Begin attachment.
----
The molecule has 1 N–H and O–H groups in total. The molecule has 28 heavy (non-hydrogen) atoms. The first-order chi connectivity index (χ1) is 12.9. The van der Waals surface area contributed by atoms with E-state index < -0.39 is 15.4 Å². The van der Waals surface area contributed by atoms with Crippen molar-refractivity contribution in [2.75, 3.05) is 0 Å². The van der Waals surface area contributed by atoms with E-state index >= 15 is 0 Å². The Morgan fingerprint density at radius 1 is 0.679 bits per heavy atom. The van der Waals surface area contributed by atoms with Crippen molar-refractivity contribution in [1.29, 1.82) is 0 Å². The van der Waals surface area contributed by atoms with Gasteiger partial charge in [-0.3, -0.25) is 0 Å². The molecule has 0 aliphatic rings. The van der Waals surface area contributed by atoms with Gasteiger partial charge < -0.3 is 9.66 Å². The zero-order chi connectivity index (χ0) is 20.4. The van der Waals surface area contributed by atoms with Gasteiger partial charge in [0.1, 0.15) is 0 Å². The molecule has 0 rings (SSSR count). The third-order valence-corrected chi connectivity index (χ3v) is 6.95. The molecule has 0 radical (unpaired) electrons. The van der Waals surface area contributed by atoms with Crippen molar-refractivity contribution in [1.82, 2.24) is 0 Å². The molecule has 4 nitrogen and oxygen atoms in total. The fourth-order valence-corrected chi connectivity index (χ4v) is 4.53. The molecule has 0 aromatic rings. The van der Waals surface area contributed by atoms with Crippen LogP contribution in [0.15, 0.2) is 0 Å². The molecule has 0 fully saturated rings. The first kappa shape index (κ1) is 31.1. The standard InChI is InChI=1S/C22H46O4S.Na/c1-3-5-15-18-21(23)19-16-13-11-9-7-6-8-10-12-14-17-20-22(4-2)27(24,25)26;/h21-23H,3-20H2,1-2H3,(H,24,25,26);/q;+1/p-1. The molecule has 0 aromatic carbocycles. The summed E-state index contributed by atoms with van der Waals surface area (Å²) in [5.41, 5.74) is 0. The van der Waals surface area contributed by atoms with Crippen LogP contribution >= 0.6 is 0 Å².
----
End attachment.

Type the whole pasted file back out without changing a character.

The molecule has 1 N–H and O–H groups in total. The molecule has 28 heavy (non-hydrogen) atoms. The first-order chi connectivity index (χ1) is 12.9. The van der Waals surface area contributed by atoms with E-state index < -0.39 is 15.4 Å². The van der Waals surface area contributed by atoms with Crippen molar-refractivity contribution in [2.75, 3.05) is 0 Å². The van der Waals surface area contributed by atoms with E-state index >= 15 is 0 Å². The Morgan fingerprint density at radius 1 is 0.679 bits per heavy atom. The van der Waals surface area contributed by atoms with Crippen molar-refractivity contribution in [1.29, 1.82) is 0 Å². The van der Waals surface area contributed by atoms with Gasteiger partial charge in [-0.3, -0.25) is 0 Å². The molecule has 0 aliphatic rings. The van der Waals surface area contributed by atoms with Gasteiger partial charge < -0.3 is 9.66 Å². The zero-order chi connectivity index (χ0) is 20.4. The van der Waals surface area contributed by atoms with Gasteiger partial charge in [0.1, 0.15) is 0 Å². The molecule has 0 rings (SSSR count). The third-order valence-corrected chi connectivity index (χ3v) is 6.95. The molecule has 0 radical (unpaired) electrons. The van der Waals surface area contributed by atoms with Crippen molar-refractivity contribution in [1.82, 2.24) is 0 Å². The molecule has 4 nitrogen and oxygen atoms in total. The fourth-order valence-corrected chi connectivity index (χ4v) is 4.53. The molecule has 0 aromatic rings. The van der Waals surface area contributed by atoms with Crippen LogP contribution in [0.15, 0.2) is 0 Å². The molecule has 0 fully saturated rings. The first kappa shape index (κ1) is 31.1. The standard InChI is InChI=1S/C22H46O4S.Na/c1-3-5-15-18-21(23)19-16-13-11-9-7-6-8-10-12-14-17-20-22(4-2)27(24,25)26;/h21-23H,3-20H2,1-2H3,(H,24,25,26);/q;+1/p-1. The molecule has 0 aromatic carbocycles. The summed E-state index contributed by atoms with van der Waals surface area (Å²) in [5.41, 5.74) is 0. The van der Waals surface area contributed by atoms with Crippen LogP contribution >= 0.6 is 0 Å².